The US State Department on Friday publicized 562 more emails written by Hillary Clinton during her 2009-2013 term as secretary of state, including some relating to Israel and Prime Minister Benjamin Netanyahu.
One email is a transcript of a telephone conversation between Clinton and Netanyahu and bearing only the subject line “very rough.” After the two greet each other, however, the rest of the document is blocked out with the word “page denied” written across the page in large letters, meaning that it has remained classified.
In another email Clinton talks about an interview given by the former Israeli national security adviser Uzi Arad to the Ynet news site in 2012, discussing reports that Arad had been forced to resign following suspicions on the part of the Shin Bet security service that he was responsible for leaking information. “You should get whole, translated article. US press should report asap,” Clinton said.
During the correspondence, an aide to Clinton contended that Netanyahu had tried to dismiss the claims “with a story published by the Jerusalem Post, right-wing Likud organ,” and writing to Clinton, “Holy Moly! What more can you find out about this and why Arad had to resign?”
An email from January 17, 2011, from former US ambassador in Israel Martin Indyk to senior Clinton aides addressed Ehud Barak’s split from the Labor Party and possible ramifications for the peace process.
“Initial assessment of Barak’s preemptive strike on the Labor Party is that it stabilizes Bibi’s coalition and eliminates any remaining moderating influence of Barak,” it said.
“The coalition math leaves Bibi with 5 more votes for his coalition than if Labor had forced Barak to leave the government. On the other hand, Barak and his 4 followers will not dare leave the government now for fear of being consigned to oblivion. Of course [Yisrael Beytenu head Avigdor] Lieberman or [the] Shas [party] can bring the government down at any time so Bibi [Benjamin Netanyahu] remains dependent on them.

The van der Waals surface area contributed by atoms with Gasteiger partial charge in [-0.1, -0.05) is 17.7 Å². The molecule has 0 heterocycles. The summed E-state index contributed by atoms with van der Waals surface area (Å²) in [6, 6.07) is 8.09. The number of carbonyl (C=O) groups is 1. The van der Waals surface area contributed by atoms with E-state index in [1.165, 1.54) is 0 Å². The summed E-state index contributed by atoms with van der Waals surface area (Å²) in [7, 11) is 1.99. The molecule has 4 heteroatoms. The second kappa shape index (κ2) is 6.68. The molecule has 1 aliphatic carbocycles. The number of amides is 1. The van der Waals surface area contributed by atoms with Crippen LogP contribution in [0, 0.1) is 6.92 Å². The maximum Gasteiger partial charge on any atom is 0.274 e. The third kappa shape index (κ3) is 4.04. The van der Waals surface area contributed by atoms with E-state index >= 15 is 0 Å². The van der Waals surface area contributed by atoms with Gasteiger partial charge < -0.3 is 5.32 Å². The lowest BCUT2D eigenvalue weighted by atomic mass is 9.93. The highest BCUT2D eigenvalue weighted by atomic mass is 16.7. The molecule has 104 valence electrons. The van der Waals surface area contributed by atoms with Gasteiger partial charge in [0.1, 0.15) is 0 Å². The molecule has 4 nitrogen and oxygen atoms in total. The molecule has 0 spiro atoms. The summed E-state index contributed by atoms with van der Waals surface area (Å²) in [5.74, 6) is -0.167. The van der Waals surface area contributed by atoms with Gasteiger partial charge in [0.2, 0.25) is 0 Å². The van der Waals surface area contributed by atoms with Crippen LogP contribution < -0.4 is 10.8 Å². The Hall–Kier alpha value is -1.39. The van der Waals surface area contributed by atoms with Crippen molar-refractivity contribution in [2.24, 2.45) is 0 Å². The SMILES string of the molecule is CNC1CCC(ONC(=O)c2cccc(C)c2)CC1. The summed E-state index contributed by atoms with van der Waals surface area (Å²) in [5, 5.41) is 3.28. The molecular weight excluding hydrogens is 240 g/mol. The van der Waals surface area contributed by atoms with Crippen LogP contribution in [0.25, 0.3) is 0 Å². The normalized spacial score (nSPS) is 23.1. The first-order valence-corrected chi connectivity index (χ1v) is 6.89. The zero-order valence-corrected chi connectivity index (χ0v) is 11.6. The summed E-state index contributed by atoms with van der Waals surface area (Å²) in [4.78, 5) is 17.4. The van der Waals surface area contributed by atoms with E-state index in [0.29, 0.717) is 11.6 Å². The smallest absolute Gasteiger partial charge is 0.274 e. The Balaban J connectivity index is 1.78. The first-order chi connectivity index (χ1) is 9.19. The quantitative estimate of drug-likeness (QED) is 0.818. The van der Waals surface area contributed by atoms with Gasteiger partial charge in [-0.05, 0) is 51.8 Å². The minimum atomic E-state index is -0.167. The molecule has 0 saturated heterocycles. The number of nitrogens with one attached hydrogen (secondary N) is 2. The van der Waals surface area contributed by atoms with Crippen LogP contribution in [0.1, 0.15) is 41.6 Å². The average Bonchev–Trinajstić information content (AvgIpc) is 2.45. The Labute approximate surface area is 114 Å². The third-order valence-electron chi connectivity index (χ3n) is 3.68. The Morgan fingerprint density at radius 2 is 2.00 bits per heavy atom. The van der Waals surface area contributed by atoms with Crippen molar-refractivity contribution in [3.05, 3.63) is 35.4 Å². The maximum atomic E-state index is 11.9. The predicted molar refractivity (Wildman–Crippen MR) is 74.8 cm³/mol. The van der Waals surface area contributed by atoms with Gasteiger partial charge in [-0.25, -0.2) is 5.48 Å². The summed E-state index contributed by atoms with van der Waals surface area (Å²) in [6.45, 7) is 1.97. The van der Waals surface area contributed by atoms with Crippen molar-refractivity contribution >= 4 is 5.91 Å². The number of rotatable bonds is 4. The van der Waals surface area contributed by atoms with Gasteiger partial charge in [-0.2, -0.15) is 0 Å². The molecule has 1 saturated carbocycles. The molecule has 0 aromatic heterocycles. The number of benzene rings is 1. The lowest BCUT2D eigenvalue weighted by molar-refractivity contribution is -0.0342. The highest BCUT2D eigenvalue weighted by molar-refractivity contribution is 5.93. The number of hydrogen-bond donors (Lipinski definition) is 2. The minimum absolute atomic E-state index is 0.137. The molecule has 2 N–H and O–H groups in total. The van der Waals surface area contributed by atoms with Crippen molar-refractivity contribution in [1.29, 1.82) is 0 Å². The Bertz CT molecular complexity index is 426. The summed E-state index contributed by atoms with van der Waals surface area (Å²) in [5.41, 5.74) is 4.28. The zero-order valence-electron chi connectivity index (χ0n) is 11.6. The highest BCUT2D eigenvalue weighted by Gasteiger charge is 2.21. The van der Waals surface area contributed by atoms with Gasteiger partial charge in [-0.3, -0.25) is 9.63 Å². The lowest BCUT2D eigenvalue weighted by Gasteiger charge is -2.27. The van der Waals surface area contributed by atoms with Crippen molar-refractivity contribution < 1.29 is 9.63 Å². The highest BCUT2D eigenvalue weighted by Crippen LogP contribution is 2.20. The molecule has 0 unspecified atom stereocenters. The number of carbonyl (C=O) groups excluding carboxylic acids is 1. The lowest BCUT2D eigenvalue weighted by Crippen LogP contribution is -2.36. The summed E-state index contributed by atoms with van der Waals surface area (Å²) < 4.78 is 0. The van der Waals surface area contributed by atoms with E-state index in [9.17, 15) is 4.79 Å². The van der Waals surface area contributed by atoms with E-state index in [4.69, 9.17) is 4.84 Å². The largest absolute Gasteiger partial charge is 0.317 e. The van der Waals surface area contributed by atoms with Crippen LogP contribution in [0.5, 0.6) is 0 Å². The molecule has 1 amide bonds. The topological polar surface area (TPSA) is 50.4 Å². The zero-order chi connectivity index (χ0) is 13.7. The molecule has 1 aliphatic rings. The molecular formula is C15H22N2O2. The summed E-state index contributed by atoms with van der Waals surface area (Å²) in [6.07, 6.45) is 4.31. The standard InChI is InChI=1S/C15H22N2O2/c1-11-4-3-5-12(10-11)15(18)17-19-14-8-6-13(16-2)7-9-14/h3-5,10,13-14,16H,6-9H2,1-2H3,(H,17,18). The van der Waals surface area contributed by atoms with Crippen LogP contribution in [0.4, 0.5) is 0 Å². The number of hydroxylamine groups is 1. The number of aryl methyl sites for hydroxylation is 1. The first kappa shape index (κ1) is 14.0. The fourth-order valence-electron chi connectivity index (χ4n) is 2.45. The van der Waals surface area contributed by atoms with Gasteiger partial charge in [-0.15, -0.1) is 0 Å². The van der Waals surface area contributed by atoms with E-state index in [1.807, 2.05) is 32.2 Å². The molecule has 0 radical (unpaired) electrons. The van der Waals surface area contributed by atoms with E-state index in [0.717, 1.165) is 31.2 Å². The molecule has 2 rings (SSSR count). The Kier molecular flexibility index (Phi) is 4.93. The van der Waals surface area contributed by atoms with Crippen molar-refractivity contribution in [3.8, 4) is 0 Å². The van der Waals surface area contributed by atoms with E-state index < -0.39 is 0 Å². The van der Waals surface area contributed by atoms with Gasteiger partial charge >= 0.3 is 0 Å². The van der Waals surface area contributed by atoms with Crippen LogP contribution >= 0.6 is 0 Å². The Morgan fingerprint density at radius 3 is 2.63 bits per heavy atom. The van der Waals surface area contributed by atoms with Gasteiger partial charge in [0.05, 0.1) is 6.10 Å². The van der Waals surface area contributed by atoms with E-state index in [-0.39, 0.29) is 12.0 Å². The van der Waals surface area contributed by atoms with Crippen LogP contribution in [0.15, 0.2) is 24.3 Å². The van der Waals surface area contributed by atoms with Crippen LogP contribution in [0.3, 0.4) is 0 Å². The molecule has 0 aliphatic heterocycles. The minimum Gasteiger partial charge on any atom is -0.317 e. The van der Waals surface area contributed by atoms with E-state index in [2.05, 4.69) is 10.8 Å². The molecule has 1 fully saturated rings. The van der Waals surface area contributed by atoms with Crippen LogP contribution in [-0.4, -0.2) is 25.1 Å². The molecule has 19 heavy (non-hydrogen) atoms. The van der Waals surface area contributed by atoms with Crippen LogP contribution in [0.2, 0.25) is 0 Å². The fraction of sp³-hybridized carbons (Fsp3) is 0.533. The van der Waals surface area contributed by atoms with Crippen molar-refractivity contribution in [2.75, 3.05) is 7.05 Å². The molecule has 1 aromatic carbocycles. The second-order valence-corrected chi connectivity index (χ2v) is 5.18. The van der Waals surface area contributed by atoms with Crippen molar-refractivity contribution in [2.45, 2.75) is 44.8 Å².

“This is exacerbated by Tzipi’s withdrawing of any potential safety net for Bibi,” continued Indyk, referring to Tzipi Livni, then still with the Kadima party. “She is now intent on bringing the government down and has convinced [Shaul] Mofaz to stick with her (especially because with Barak velcroed to Bibi, there’s no place for Mofaz in the government). So, bottom line, the already dismal prospects for a peace breakthrough just grew dimmer. This is not Bibi’s spin. His line is that this will prove to Abu Mazen [Palestinian Authority President Mahmoud Abbas] that the Israeli government will run its course and therefore he is better off negotiating with it than waiting another 2 years.”
Another email included in Friday’s release, sent by Livni to Clinton in 2011, included suggestions as to what the US should do to prevent terror groups from taking advantage of democratic elections, like Hamas did in Gaza.
“I discussed my frustration that in the case of Hamas in Gaza and Hezbollah in Lebanon, the international community had limited its definition of democracy to the technical conduct of voting and failed to insist that those who sought the benefits of the democratic process accept its underlying principles as well. The result, as you know, was to give a measure of democratic legitimacy and power to forces that were plainly not committed to democratic principles and that continue to pose a danger to their own societies and to their neighbors,” said Livni.
The releases constitute a continuing headache for the Clinton presidential bid, as the emails were kept on a private server set up by the former secretary of state that was kept outside the government’s information security regime.
The 1,116 pages made public Friday bring the total page count of released Clinton emails to 46,946.
The State Department plans to finish making her emails public on February 29, a day before the critical Super Tuesday primaries.
Times of Israel staff and the Associated Press contributed to this report.